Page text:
A lie gets halfway around the world before the truth has a chance to get its pants on.
– Winston Churchill
New York City is filled with lies.
Men, women — everyone loves to lie. Separate, together. But there’s a difference, grammatically, between to lay, and to lie. You see, when you bed someone, you say that you laid someone, or you got laid. You do not say that you lied with someone, unless you were part of a conspiracy, or maybe you lied to lay someone.
I cannot say that I have not been a New York City liar myself. To say so would be a lie. And I cannot say that I have not been lied to in New York City, because this writing has sometimes been a travelogue through those (real and perceived) wrongs.
What I have learned in eight years here is that this is a mean city. And the truth travels much slower than fiction. If the truth is the 6 train leaving 77th Street, then falsehood is the express in the bowels of 86th street — both bound for Grand Central, but one is fated to travel father, faster (unless it’s raining, or the wind is blowing in a north-westerly direction, or someone spilled a coffee, or it’s the third Monday of the month, in which case, all bets are off.)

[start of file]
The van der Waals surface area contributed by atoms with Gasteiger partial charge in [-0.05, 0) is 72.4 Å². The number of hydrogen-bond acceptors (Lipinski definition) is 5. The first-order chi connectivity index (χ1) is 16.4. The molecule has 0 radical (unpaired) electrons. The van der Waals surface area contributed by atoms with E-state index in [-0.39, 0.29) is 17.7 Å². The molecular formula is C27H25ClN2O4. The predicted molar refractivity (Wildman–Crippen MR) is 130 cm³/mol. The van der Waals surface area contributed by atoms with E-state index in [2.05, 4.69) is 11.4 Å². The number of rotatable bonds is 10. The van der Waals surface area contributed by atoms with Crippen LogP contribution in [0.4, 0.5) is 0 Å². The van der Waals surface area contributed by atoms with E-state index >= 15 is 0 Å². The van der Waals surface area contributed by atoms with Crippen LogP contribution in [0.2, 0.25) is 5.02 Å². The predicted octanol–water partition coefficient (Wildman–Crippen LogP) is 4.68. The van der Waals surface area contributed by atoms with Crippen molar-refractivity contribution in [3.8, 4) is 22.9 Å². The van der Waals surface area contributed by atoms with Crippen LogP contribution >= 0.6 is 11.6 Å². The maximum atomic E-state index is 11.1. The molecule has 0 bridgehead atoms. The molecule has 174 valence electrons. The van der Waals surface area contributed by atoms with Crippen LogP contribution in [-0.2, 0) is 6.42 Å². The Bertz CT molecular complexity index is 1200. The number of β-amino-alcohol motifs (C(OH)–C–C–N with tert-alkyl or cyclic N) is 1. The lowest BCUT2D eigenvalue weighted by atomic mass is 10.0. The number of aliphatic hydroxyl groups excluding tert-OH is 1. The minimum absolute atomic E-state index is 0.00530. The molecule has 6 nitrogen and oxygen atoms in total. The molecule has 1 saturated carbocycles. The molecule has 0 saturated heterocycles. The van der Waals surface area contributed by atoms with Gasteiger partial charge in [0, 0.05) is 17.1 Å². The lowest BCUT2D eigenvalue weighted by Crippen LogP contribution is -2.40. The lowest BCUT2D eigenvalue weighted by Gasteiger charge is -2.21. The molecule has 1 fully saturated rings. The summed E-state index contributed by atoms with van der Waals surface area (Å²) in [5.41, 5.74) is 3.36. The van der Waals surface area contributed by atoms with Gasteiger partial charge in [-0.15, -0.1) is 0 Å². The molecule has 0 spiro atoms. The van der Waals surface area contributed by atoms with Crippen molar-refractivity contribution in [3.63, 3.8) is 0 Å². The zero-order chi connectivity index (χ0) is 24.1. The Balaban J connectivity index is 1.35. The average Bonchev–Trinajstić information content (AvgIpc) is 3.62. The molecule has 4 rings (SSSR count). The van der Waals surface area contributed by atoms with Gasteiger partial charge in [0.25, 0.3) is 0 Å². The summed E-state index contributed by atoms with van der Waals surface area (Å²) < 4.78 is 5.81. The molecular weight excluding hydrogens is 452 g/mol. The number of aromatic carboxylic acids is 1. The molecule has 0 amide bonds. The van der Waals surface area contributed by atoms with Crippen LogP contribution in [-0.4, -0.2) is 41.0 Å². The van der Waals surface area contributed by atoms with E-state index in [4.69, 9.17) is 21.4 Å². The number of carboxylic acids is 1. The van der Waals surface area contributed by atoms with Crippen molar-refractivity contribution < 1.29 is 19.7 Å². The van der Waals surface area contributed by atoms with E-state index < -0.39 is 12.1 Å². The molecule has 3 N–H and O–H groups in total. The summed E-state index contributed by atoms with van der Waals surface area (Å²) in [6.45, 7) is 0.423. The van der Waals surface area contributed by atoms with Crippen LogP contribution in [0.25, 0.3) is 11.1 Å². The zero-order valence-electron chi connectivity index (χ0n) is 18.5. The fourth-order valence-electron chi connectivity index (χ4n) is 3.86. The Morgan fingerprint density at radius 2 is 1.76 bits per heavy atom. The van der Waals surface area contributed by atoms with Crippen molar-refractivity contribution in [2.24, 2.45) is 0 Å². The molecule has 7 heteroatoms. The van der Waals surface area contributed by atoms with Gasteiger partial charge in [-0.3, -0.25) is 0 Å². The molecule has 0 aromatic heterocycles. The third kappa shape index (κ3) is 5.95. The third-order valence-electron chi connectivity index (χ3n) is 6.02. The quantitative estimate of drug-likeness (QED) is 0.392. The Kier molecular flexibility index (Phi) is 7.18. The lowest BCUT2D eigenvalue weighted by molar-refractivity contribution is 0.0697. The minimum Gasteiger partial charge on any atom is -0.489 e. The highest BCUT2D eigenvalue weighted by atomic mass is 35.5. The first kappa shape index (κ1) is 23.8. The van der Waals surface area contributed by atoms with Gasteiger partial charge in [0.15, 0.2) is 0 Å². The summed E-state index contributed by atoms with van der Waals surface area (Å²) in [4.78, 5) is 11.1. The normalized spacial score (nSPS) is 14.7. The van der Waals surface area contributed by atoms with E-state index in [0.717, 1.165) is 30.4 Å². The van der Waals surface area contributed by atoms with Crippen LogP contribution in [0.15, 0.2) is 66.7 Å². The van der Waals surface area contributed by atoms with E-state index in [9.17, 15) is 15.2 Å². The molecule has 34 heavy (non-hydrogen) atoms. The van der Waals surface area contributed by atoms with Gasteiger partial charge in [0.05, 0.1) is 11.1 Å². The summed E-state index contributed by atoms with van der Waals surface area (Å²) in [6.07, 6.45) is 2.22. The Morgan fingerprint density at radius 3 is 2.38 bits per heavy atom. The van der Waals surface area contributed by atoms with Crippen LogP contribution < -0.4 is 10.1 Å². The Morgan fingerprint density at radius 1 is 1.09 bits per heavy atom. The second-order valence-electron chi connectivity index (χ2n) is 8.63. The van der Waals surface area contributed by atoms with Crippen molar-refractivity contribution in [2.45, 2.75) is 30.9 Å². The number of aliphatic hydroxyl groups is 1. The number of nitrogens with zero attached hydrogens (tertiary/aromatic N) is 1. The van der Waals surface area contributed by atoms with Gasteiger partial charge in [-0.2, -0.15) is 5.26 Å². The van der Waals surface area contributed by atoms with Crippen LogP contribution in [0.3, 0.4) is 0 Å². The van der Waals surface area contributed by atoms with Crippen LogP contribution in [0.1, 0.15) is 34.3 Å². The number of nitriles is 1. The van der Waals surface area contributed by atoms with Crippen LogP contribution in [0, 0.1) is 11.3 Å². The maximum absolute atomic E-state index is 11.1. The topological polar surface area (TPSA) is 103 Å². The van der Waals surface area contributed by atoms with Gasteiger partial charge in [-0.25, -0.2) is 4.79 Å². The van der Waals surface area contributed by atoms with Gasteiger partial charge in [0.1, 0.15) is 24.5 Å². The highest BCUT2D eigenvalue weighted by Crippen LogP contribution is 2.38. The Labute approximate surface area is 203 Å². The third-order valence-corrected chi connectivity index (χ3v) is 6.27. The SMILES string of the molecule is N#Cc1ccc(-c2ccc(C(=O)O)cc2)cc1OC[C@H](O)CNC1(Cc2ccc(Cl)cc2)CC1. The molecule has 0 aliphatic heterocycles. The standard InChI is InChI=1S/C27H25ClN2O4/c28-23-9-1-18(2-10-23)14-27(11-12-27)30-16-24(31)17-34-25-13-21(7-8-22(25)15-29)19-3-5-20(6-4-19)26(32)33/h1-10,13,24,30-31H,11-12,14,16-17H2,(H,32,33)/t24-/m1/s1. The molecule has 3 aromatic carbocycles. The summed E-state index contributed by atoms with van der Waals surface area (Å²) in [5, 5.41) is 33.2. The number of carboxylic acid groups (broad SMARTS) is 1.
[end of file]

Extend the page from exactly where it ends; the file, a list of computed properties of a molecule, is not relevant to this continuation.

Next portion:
What I am saying, too, is that, after eight years, I have learned not to take it as personally, but I have also learned that my choices make me part of the problem. And I have learned that some people simply don’t know better. They come here, and this is a mean existence. People come here and live six to a sardine tin, and they scrape by as best they can, and they try to catch the express train by shoving their way on. So they can leave their railroad apartments just to be sardines again on the subway; guppies in the big office pond; maybe, if they’re lucky, they can be Jonah swallowed up by the whale.
What I am saying, mostly, is that I once lived three terrible New York City days, and those days have informed Everything Else — they have been the capstone of my experience here. What I learned is that you can be a sardine, or a guppie, or whatever kind of big or small fish — a humanoid one, even — but in the end, the only way out of the whale is the slow and truthful one. It is the way in which one begs for forgiveness and mercy; the one in which one looks for a sign; and the one in which one hangs the hell on.
New York City may be filled with lies, but one need not be consumed or defined by them.
(Throughout the month of June, I’ll be writing a series of New York-related posts, and/or inviting some friends to guest post about their New York experiences, to celebrate my eight years in New York City.)